Creating real-time 3D applications, the old way
Creating real-time 3D applications in the most common workflows today involves a substantial amount of complexity. This task is generally tackled in one of two ways:
Developing from Scratch: This method involves creating the application by developing the software from scratch. It offers a high degree of flexibility and customization but at the cost of facing extreme complexity. This approach requires in-depth knowledge of 3D programming and graphics, which can be time-consuming and resource intensive.
Using Game Engines: The alternative is to use ready-made software like game engines, which are engineered to manage the complexities of real-time 3D environments. This option is generally preferred by most developers who focus on solving their actual business problems rather than getting bogged down by the underlying technology.
The current market offers tools that, while effective, were developed in an era before the widespread adoption of cloud computing—and in some cases, even before the internet was commonplace.
As we’ll explore, utilizing these tools can present several challenges.
High Resource Consumption: The Traditional 3D Software Requirements
We are referring to traditional software that requires downloading and installation on a local computer. Considering the intense demands of real-time 3D, the computer must possess considerable processing power to handle such a load effectively. This requires an upfront investment in hardware to begin development.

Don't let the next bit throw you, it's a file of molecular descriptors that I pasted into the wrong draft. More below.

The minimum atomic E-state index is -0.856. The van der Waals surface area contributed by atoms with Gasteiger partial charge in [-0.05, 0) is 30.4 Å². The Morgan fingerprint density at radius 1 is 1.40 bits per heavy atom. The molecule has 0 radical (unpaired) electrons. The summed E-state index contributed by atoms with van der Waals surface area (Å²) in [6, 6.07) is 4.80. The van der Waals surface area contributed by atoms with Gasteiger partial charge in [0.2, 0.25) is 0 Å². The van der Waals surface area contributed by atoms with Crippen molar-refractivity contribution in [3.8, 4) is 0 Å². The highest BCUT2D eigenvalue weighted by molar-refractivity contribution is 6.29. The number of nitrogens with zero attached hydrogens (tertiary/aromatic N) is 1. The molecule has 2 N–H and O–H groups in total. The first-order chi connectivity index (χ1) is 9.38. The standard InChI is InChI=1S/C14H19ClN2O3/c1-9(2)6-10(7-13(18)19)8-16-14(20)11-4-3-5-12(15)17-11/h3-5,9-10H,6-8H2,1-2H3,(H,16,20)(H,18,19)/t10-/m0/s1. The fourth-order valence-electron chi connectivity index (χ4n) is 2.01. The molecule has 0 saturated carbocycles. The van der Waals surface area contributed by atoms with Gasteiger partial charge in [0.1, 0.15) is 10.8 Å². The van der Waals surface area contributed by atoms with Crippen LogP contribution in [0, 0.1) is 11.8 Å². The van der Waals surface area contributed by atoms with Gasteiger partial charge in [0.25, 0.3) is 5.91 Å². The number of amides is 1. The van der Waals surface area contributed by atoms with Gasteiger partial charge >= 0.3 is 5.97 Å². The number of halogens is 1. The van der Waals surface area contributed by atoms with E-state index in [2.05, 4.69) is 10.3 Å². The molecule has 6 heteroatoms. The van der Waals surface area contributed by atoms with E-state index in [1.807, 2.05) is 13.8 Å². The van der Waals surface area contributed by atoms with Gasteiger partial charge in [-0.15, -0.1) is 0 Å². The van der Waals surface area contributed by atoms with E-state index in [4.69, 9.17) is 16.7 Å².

A critical component for 3D graphics is the GPU (Graphics Processing Unit), which can be exceptionally costly. The complexity and computational intensity of the desired application directly influences the power—and consequently, the price—of the required GPU. The more demanding the application, the more advanced and expensive the GPU must be to execute tasks efficiently.
High friction in Collaboration
Once your hardware is ready and your team of experts is assembled, you might encounter the next obstacle: high friction in collaboration. Everyone on your team starts working on the virtual experience, but soon enough you realize that collaboration on these tools is not that easy, what’s happening is that every member of your team is working on a local version of the experience, making changes completely oblivious to one another. People start applying conflicting changes to the same part of the experience. It becomes harder to get a true picture of the current situation of the experience everyone is building.
This is where source control comes into play.
Source control is a way to enable multiple people to work on the same project without interfering too much on one another. It basically creates a single source of truth of your data, usually stored on a remote server. Every developer working on the same project can refer to that source of truth to get the latest changes. And in turn every developer - given the proper access - can alter that source of truth if the alteration doesn’t conflict with the current state of the data.
This process is a step forward on collaboration but is still a lockstep process where everyone works independently on their own version of the truth, then stop everything, reconcile their version with the main version, and repeat.